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What Muscles Does Paddleboarding Work?

What Muscles Does Paddleboarding Work?

Posted by Dunn Rite on Nov 1st 2019

Stand up paddleboarding can be a relaxing and fun activity that mostly anyone can do and it's also a great workout. People of all sizes, shapes and ages can make stand up paddleboarding a fun fitness activity. It's not only a complete body workout but is also a low-impact exercise that requires and helps build a combination of endurance, strength and balance.

Stand Up Paddleboard

What Is the Proper Stroke Technique for Stand Up Paddleboarding?

The proper stroke technique for stand up paddleboarding needs the body's muscles working together as one through each phase of the stroke. If you are doing it correctly then your core and back are actually doing most of the work. This can be a relief since those muscle groups are much stronger than the arms. If your arms are tiring quickly when paddleboarding, then you are likely using incorrect form. You can transfer the brunt of the stroke's resistance to the more powerful and bigger muscles of your body in order to paddle farther, faster and with less fatigue.

The core is the main power source for the proper stroke. Instead of relying on your shoulders or arms to pull the paddle to you, twist slightly in the chest and dip your stroke-side shoulder in order to engage your abdominal and oblique muscles to pull the body forward. Both core and back muscles are involved and engaged in this technique  when done correctly.

A good stand up paddleboarding stroke involves twisting and hinging at the waist in order to pull your body toward the paddle. This technique takes the pressure off the upper arms. In order to fully engage the upper back, including the trapezius and deltoids, keep the lower arm straight when you plant and pull the paddle. Use your lower hand as leverage for the paddle shift. The upper arm should be hinged slightly at the elbow and push the grip forward. If you are doing it correctly then you will feel a squeeze between your shoulder blades and won't have fatigue in your shoulders and arms.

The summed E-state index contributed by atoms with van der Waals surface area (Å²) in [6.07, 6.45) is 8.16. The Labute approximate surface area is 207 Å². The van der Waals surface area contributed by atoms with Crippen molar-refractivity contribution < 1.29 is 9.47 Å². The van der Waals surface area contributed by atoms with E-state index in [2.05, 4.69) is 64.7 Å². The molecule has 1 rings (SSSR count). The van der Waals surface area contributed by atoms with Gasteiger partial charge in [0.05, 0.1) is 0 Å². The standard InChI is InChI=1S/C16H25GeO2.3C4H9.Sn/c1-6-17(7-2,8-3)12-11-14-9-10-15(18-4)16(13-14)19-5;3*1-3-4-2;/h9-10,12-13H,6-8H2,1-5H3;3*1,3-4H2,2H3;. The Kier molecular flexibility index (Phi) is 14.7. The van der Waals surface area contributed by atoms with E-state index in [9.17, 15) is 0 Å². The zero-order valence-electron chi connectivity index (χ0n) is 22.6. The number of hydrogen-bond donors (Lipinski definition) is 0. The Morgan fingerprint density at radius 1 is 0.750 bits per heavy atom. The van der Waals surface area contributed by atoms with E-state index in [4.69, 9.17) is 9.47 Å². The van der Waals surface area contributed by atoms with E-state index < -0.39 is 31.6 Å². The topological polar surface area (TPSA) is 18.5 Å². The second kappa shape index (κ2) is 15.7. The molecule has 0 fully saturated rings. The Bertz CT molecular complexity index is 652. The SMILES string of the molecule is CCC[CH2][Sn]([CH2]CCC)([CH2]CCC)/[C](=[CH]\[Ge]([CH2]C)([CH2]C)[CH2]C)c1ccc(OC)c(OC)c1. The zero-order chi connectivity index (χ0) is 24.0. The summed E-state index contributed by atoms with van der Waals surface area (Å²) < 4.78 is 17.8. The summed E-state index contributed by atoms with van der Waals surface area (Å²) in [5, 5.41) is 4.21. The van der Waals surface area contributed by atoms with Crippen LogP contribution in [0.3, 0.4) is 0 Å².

In order to optimize the paddleboarding stroke technique and get the most power out of the muscle groups, you should think of your shoulders as anchors between the power muscles (core and back) and your leverage limbs (arms). You want your shoulders constantly engaged but not being used as the primary power source for the stroke. Constantly lifting and pulling the paddle will demand a lot from your shoulders and strength will improve the performance of the other muscles involved.

Difference between Inflatable and Non-Inflatable Paddleboards

There are plenty of differences between inflatable stand up paddleboards and non-inflatable paddleboards but the muscle groups you work will be the same. Since hard paddleboards are more agile and have better glide your muscles may work a little harder when using a non-inflatable paddleboard.

Exercises to Help You Paddleboard Better

There are a number of different exercises you can do to strengthen the muscles you use while paddle boarding.

Dorsiflexion: The goal with this exercise is to strengthen ankle muscles for stability and balance. Attach a band around the top of the foot and something that doesn't move. Pull the mid foot toward your shin. Keep toes relaxed to focus on your ankle.

Single Arm Pull: The goal is to train the arms in order to move the paddle effectively. Pull a resistance band or cable slowly and stop the elbow at the side of the body.

Opposite Arm and Leg Reach: The goal is to strengthen the hamstrings with added instability. Work each leg one at a time so this can strengthen your weaker leg.

Plank Hold: Plank holds help strengthen the core and upper body muscles. This makes it easier to push up from the kneeling position on the paddleboard and get back down if needed. In order to make plank holds more challenging, lift one arm off the ground and reach toward the sky. This mimics the rotation needed when on the board with a paddle.

Squats: Squats will help strengthen the legs to help you get up and down from a kneeling position. Squats also help you stay in an athletic stance when rowing with the paddle. If you are able to touch the ground during your squats, it will help more with transitions on the paddleboard.

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